What’s more, five of those hybrids were juveniles, suggesting purebred C. abingdoni tortoises may still be roaming a remote part of the island.

“Our goal is to go back this spring to look for surviving individuals of this species and to collect hybrids,” Yale ecology researcher Gisella Caccone said in a statement. “We hope that with a selective breeding program, we can reintroduce this tortoise species to its native home.”

But even if examples of C. abingdoni are found on Isabella Island, how did they get there? Lonesome George’s species is native to Pinta Island, 37 miles across the seas from the Volcano Wolf area on Isabella Island where the hybrid samples were collected.

These tortoises are massive, reaching nearly 900 pounds (408 kilograms) and almost 6 feet (1.8 meters) in length, and the researchers don’t believe ocean currents carried them between the islands. The team does suspect, however, that 19th century sailors did.

Volcano Wolf is nearby Banks Bay, where naval officers and whalers marooned giant tortoises picked up from other islands after they were no longer needed for food. Researchers have previously found other hybrid turtles in the region with genetic ancestry of another tortoise, C. elephantopus, which was thought to be lost. This species was native to Floreana Island, where it was hunted to extinction some 150 years ago. But the evidence suggests several members must have been brought to Isabella Island, where they mated with C. becki tortoises.

The new findings appear in the journal Biological Conservation.

I know we’ve focused a lot on Lonesome George lately, but this article is just so beautifully written I had to post it. We’ve been on a bit of a personal Hiatus but we’ll be back in a few days with answers to questions, lots of pictures of Zoya, and some more from our trip to the west coast. Stay Tuned! 

Centenarian Lonesome George was the last of the La Pinta Galapagos species, a giant tortoise from a tiny island off Ecuador, where his brethren succumbed long ago. Survival for struggling chelonian populations is always dicey because predators pick off most eggs and young, and 15 to 20 years are required to become adults: The replenishment rate is dismally low.

If the public were to understand only one fact about turtles and tortoises, I would like it to be that these animals are not easily replaced once they are dwindling or gone. Lonesome George hung on, an ambassador against extinction. His life had value — even though he couldn’t replicate within a La Pinta gene pool.

Tortoise lovers can’t fathom the motive behind the recent attack and killing of two gopher tortoises at Tosohatchee. It takes a full-blown bully and small brain to torture so benign and (against man) helpless an animal.

A bright result from both Lonesome George’s passing and this Florida crime would be for mainstream folk to renew their respect for life forms different from themselves, and to honor the biological treasury that still surrounds and brings joy to us, even when we forget it’s there. George proves extinction isn’t just an abstract slogan, but real peril for many biota within a few generations.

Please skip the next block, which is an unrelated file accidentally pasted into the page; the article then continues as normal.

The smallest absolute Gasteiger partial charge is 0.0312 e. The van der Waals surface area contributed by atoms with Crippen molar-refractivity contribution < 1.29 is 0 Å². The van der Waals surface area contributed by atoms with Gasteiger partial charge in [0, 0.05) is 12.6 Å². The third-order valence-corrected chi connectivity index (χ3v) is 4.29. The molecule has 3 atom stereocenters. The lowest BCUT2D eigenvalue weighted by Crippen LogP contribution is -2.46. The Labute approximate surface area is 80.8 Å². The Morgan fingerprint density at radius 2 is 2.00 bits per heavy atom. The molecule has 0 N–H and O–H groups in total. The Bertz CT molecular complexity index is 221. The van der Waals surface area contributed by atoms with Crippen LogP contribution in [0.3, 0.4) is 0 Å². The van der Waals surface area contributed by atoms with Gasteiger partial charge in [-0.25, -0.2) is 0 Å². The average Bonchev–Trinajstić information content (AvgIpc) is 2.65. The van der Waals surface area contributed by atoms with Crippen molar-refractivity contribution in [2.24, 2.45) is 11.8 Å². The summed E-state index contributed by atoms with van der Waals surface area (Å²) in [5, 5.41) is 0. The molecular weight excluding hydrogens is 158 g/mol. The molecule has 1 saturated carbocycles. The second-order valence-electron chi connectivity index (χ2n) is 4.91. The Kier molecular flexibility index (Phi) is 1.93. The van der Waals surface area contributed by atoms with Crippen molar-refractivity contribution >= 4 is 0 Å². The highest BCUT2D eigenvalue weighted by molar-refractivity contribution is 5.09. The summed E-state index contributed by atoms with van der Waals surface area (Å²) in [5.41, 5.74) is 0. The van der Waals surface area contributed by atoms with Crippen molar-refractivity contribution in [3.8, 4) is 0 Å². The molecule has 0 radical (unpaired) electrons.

In “The Way to Rainy Mountain,” author N. Scott Momaday writes:

“Tortoises crawl about on red earth, going nowhere in the plenty of time.” To a tortoise, “nowhere” is always “somewhere” — even if we don’t always know where that is. That’s half its charm.

Hug a tortoise today. (Figuratively, of course!)

Rebecca Eagan of Winter Park is a wildlife conservationist.

I know we’ve focused a lot on Lonesome George lately, but this article is just so beautifully written I had to post it. We’ve been on a bit of a personal Hiatus but we’ll be back in a few days with answers to questions, lots of pictures of Zoya, and some more from our trip to the west coast. Stay Tuned! 

Centenarian Lonesome George was the last of the La Pinta Galapagos species, a giant tortoise from a tiny island off Ecuador, where his brethren succumbed long ago. Survival for struggling chelonian populations is always dicey because predators pick off most eggs and young, and 15 to 20 years are required to become adults: The replenishment rate is dismally low.

If the public were to understand only one fact about turtles and tortoises, I would like it to be that these animals are not easily replaced once they are dwindling or gone. Lonesome George hung on, an ambassador against extinction. His life had value — even though he couldn’t replicate within a La Pinta gene pool.

Tortoise lovers can’t fathom the motive behind the recent attack and killing of two gopher tortoises at Tosohatchee. It takes a full-blown bully and small brain to torture so benign and (against man) helpless an animal.

A bright result from both Lonesome George’s passing and this Florida crime would be for mainstream folk to renew their respect for life forms different from themselves, and to honor the biological treasury that still surrounds and brings joy to us, even when we forget it’s there. George proves extinction isn’t just an abstract slogan, but real peril for many biota within a few generations.

In “The Way to Rainy Mountain,” author N. Scott Momaday writes:

“Tortoises crawl about on red earth, going nowhere in the plenty of time.” To a tortoise, “nowhere” is always “somewhere” — even if we don’t always know where that is. That’s half its charm.

Hug a tortoise today. (Figuratively, of course!)

Rebecca Eagan of Winter Park is a wildlife conservationist.